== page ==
NEW YORK (Reuters) -
The global generic drugs sector has had its largest year of deal-making, but industry leaders expect the pace of consolidation to accelerate as pricing pressures force more firms to scale up.
Around the world, cheap generic medicines find themselves in a sweet spot as governments promote their use in order to cut costs, and increasing numbers of branded blockbuster drugs lose patent protection.
But growing popularity has also spawned growing competition. Prices of generic, or unpatented, medicines have tumbled in major markets as more manufacturers, especially from India, enter the business.
After double-digit percentage price increases earlier in the decade, prices in the United States -- home to more than half of industry revenues -- actually fell last year.
It is this combination of growth opportunity and margin pressure that is obliging more and more companies to seek economies of scale.
"We will see more consolidation and I strongly believe that within the next four to five years we will see only a few global players controlling the generics market," Robert Wessman, chief executive of Iceland's Actavis, told the annual meeting of the International Generic Pharmaceutical Alliance in Malta. "I expect to see fewer and fewer local or regional players."
His firm has made 20 acquisitions in the last six years, of which the largest was a $600 million deal in May to buy U.S. group Amide Pharmaceutical Inc.
Although big by generics standards, that transaction pales in comparison to Novartis's (up $0.75 to $48.60, Research) agreement in February to acquire Germany's Hexal and Eon Labs (down $0.04 to $30.61, Research) of the U.S. for more than $8 billion.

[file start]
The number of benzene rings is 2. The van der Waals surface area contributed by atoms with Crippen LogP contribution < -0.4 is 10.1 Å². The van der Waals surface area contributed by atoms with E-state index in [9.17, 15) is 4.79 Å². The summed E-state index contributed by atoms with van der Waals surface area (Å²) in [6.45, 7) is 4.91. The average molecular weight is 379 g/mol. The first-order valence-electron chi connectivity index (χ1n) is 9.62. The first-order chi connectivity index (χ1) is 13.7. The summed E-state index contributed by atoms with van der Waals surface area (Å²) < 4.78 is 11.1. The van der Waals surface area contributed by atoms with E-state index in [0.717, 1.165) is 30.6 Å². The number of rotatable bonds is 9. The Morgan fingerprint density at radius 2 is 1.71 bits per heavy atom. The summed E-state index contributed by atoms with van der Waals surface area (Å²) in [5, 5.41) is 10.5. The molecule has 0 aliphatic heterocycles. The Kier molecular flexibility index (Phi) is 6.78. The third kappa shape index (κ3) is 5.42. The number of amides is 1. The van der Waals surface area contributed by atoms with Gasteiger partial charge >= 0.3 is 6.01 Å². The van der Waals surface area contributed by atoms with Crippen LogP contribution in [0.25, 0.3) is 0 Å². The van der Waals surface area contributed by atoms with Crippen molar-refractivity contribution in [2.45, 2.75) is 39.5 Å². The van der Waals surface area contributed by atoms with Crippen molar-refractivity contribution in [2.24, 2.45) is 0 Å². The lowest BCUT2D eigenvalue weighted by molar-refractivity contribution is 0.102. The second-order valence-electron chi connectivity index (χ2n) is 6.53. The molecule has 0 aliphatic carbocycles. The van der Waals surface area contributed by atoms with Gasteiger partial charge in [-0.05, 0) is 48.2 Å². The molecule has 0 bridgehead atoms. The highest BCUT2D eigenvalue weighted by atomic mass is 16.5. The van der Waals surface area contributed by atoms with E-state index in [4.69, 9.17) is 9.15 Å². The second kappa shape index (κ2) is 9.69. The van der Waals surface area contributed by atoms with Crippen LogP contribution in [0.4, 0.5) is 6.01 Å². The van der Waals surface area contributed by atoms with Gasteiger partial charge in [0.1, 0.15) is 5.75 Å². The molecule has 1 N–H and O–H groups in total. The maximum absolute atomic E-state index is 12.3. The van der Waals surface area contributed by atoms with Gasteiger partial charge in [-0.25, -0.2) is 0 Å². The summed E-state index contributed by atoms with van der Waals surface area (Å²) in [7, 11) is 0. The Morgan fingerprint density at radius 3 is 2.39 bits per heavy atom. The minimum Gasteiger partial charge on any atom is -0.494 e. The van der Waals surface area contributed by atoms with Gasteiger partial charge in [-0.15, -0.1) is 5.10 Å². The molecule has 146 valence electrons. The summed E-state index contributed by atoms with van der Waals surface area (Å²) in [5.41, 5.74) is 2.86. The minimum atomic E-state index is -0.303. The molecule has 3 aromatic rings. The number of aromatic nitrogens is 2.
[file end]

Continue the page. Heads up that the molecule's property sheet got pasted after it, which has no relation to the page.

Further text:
Both Sandoz, the generics arm of Novartis, and Israel's Teva Pharmaceutical Industries (up $0.18 to $32.16, Research) are extending their lead over rivals as the world's top two generic firms -- a fact that is adding pressure on smaller players to catch up.
Indian firms, in particular, are becoming more aggressive in their global ambitions, as highlighted by this week's planned purchase by Matrix Laboratories to buy a controlling stake in Belgium's Docpharma for up to $238 million.
It is the biggest foreign acquisition yet by an Indian generics manufacturer -- but it is unlikely to be the last.
"We are seeing the Indian firms beginning to step up to the plate in a big way now," said Tommy Erdei of ABN AMRO, whose bank advised Docpharma.
But China is hot on its heels, pointing to an increasingly tough competitive environment in the years ahead.
"The pricing competition is being driven by a huge overcapacity in the market because of all the investments that have been made in India and are going to be made in China," Frank Condella, European head of operations at Ivax (up $0.31 to $21.69, Research), told this week's meeting.
The answer, he said, could be more alliances between developed market leaders and low-cost producers.